Reliability Evaluation and Demonstration

Holders: Prof. Klemenc Jernej, Prof. Nagode Marko

Subject description

  1. Lecture: Databases for analysis of product’s failures: Internal data sources; External data sources; Input-data quality and its influence to the product-failure analysis.
  2. Lecture: Modelling the bathtub curve with a weighted mixture of two-parametric Weibull’s probability density functions: Early-failures model; Constant hazard-rate model; Aging-failures model.
  3. Lecture: Temporal development of a product’s availability with- and without considering the maintainability process: Basics of a Markov-chain analysis; Operational states of composed products; Derivation of differential equations of system states with- and without considering the maintainability intensity.
  4. Lecture: Predicting the built-in probability of the system functioning: Static reliability model; Connecting the statistical approach for reliability prediction with finite-elements numerical simulations; Case study for a Weibull’s reliability model.
  5. Lecture: Introduction to design of experiments and data processing for validating the products and their components: Experimental plan as a consequence of the product’s requirements; Influential factors and a full factorial experiment; Limited plan of experiments; Data processing for full-factorial and limited-plan experiments.
  6. Lecture: Introduction to design of experiment and data processing for reliability evaluation: Functional data modelling; Empirical data modelling; Connecting influential factors and product durability with artificial-intelligence methods.
  7. Lecture: Burn-in testing: Conditional reliability as a customer’s perspective; Estimating the burn-in testing period on the basis of technical and economic criteria; Case study.
  8. Lecture: Acceptance testing: Binomial experiment; Risk for type I and type II errors; Estimating the sample size with a regard to the requested reliability objectives using a real case situation.
  9. Lecture: Accelerated testing for validation of simple and complex products by increasing the number of test samples: Experiment with- or without substitution of failed samples; Expected testing time for a given sample size; Acceleration factor as a function of the sample-set size.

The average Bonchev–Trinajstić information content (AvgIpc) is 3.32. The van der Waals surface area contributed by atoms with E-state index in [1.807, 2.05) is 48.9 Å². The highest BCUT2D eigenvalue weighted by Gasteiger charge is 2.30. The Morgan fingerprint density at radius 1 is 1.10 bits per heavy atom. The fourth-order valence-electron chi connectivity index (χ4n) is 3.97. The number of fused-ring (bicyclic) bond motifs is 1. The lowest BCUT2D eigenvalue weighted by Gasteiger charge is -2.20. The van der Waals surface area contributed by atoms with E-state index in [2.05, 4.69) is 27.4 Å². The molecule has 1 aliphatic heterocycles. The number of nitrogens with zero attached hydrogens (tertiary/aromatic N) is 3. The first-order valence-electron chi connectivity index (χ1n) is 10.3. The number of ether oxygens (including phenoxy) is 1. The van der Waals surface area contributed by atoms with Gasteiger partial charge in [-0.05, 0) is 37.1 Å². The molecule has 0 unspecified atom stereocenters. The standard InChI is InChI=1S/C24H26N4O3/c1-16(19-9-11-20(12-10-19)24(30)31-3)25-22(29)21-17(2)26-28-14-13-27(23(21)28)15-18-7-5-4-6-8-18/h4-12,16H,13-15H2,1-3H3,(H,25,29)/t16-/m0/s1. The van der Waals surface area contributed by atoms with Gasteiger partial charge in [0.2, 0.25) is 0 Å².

10. Lecture: Accelerated testing for validation of simple and complex products by increasing the loading frequency: Limits for increasing the loading frequency for simple and complex products; Transformation of time domains for environmental and laboratory testing; Acceleration factor as a function of the loading frequency.
  11. Lecture: Accelerated testing for validation of simple and complex products by increasing the loading levels: Accelerated test with the increased loading level; Inverse power-law model; Arrhenius model; Eyring model; Acceleration factor as a function of the increased loading level.
  12. Lecture: Accelerated testing for validation of simple and complex products by increasing the loading levels: Step-stress accelerated testing; Reliability estimation from the step-stress testing at known data trend; Estimating the confidence interval with Weibull’s analysis; Case study.
  13. Lecture: Demonstration of meeting the requirement in R&D process: Reliability growth as a consequence of repeating PDCA cycles; Ideal reliability-growth model; Duane’s reliability-growth model.
  14. Lecture: Demonstration of meeting the requirement in R&D process: Experimental proof of reliability growth with Weibull’s analysis; Saturation method with a graphical visualisation; Case study.
  15. Lecture: reliability of mechatronic systems: Software as a building block of product; Software reliability testing.

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